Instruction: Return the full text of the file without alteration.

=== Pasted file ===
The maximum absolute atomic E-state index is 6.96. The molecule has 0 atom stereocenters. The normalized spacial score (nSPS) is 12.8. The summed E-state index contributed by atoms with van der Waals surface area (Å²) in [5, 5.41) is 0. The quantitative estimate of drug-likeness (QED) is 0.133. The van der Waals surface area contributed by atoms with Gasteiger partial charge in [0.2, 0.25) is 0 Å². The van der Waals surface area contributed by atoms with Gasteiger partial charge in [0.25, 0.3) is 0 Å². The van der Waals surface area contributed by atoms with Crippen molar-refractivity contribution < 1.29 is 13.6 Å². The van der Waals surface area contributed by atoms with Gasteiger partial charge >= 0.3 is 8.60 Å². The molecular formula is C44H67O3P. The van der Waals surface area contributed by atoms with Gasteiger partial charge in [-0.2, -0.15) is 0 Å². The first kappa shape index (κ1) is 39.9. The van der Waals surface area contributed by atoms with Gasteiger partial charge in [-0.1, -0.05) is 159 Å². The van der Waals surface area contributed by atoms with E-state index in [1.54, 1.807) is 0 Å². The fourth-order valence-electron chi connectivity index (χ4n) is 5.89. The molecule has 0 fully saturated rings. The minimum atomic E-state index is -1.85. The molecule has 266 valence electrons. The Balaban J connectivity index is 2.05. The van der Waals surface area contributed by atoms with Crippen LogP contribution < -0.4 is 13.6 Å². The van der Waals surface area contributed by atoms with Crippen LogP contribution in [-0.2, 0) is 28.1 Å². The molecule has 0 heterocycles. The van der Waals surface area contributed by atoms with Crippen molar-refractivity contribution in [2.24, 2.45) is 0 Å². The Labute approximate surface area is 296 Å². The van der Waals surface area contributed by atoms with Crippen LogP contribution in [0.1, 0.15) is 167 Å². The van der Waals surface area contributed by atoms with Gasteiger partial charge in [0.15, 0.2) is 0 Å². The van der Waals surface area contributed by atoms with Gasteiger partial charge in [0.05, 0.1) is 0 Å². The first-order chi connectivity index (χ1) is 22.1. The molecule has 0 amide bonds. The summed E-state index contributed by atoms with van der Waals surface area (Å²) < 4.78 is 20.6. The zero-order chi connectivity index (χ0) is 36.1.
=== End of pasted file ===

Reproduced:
The maximum absolute atomic E-state index is 6.96. The molecule has 0 atom stereocenters. The normalized spacial score (nSPS) is 12.8. The summed E-state index contributed by atoms with van der Waals surface area (Å²) in [5, 5.41) is 0. The quantitative estimate of drug-likeness (QED) is 0.133. The van der Waals surface area contributed by atoms with Gasteiger partial charge in [0.2, 0.25) is 0 Å². The van der Waals surface area contributed by atoms with Gasteiger partial charge in [0.25, 0.3) is 0 Å². The van der Waals surface area contributed by atoms with Crippen molar-refractivity contribution < 1.29 is 13.6 Å². The van der Waals surface area contributed by atoms with Gasteiger partial charge >= 0.3 is 8.60 Å². The molecular formula is C44H67O3P. The van der Waals surface area contributed by atoms with Gasteiger partial charge in [-0.2, -0.15) is 0 Å². The first kappa shape index (κ1) is 39.9. The van der Waals surface area contributed by atoms with Gasteiger partial charge in [-0.1, -0.05) is 159 Å². The van der Waals surface area contributed by atoms with E-state index in [1.54, 1.807) is 0 Å². The fourth-order valence-electron chi connectivity index (χ4n) is 5.89. The molecule has 0 fully saturated rings. The minimum atomic E-state index is -1.85. The molecule has 266 valence electrons. The Balaban J connectivity index is 2.05. The van der Waals surface area contributed by atoms with Crippen LogP contribution < -0.4 is 13.6 Å². The van der Waals surface area contributed by atoms with Crippen LogP contribution in [-0.2, 0) is 28.1 Å². The molecule has 0 heterocycles. The van der Waals surface area contributed by atoms with Crippen molar-refractivity contribution in [2.24, 2.45) is 0 Å². The Labute approximate surface area is 296 Å². The van der Waals surface area contributed by atoms with Crippen LogP contribution in [0.1, 0.15) is 167 Å². The van der Waals surface area contributed by atoms with Gasteiger partial charge in [0.15, 0.2) is 0 Å². The van der Waals surface area contributed by atoms with Gasteiger partial charge in [0.05, 0.1) is 0 Å². The first-order chi connectivity index (χ1) is 22.1. The molecule has 0 amide bonds. The summed E-state index contributed by atoms with van der Waals surface area (Å²) < 4.78 is 20.6. The zero-order chi connectivity index (χ0) is 36.1.